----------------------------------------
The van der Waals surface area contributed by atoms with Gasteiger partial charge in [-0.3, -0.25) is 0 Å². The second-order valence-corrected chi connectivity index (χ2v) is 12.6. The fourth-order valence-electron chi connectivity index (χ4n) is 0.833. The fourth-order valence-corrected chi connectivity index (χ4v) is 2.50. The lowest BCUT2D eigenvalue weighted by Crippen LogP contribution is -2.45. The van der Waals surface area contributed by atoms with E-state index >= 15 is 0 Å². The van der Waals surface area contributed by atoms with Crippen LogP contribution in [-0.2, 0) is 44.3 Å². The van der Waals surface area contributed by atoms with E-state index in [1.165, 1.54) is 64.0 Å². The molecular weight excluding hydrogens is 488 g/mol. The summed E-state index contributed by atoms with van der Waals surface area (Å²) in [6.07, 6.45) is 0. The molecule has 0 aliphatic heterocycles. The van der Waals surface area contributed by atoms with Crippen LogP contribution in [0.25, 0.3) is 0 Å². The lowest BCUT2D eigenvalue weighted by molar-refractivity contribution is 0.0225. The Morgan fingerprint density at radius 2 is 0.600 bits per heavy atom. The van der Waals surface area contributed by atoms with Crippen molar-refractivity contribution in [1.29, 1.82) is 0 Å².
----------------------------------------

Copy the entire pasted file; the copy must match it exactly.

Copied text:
The van der Waals surface area contributed by atoms with Gasteiger partial charge in [-0.3, -0.25) is 0 Å². The second-order valence-corrected chi connectivity index (χ2v) is 12.6. The fourth-order valence-electron chi connectivity index (χ4n) is 0.833. The fourth-order valence-corrected chi connectivity index (χ4v) is 2.50. The lowest BCUT2D eigenvalue weighted by Crippen LogP contribution is -2.45. The van der Waals surface area contributed by atoms with E-state index >= 15 is 0 Å². The van der Waals surface area contributed by atoms with Crippen LogP contribution in [-0.2, 0) is 44.3 Å². The van der Waals surface area contributed by atoms with E-state index in [1.165, 1.54) is 64.0 Å². The molecular weight excluding hydrogens is 488 g/mol. The summed E-state index contributed by atoms with van der Waals surface area (Å²) in [6.07, 6.45) is 0. The molecule has 0 aliphatic heterocycles. The van der Waals surface area contributed by atoms with Crippen LogP contribution in [0.25, 0.3) is 0 Å². The lowest BCUT2D eigenvalue weighted by molar-refractivity contribution is 0.0225. The Morgan fingerprint density at radius 2 is 0.600 bits per heavy atom. The van der Waals surface area contributed by atoms with Crippen molar-refractivity contribution in [1.29, 1.82) is 0 Å².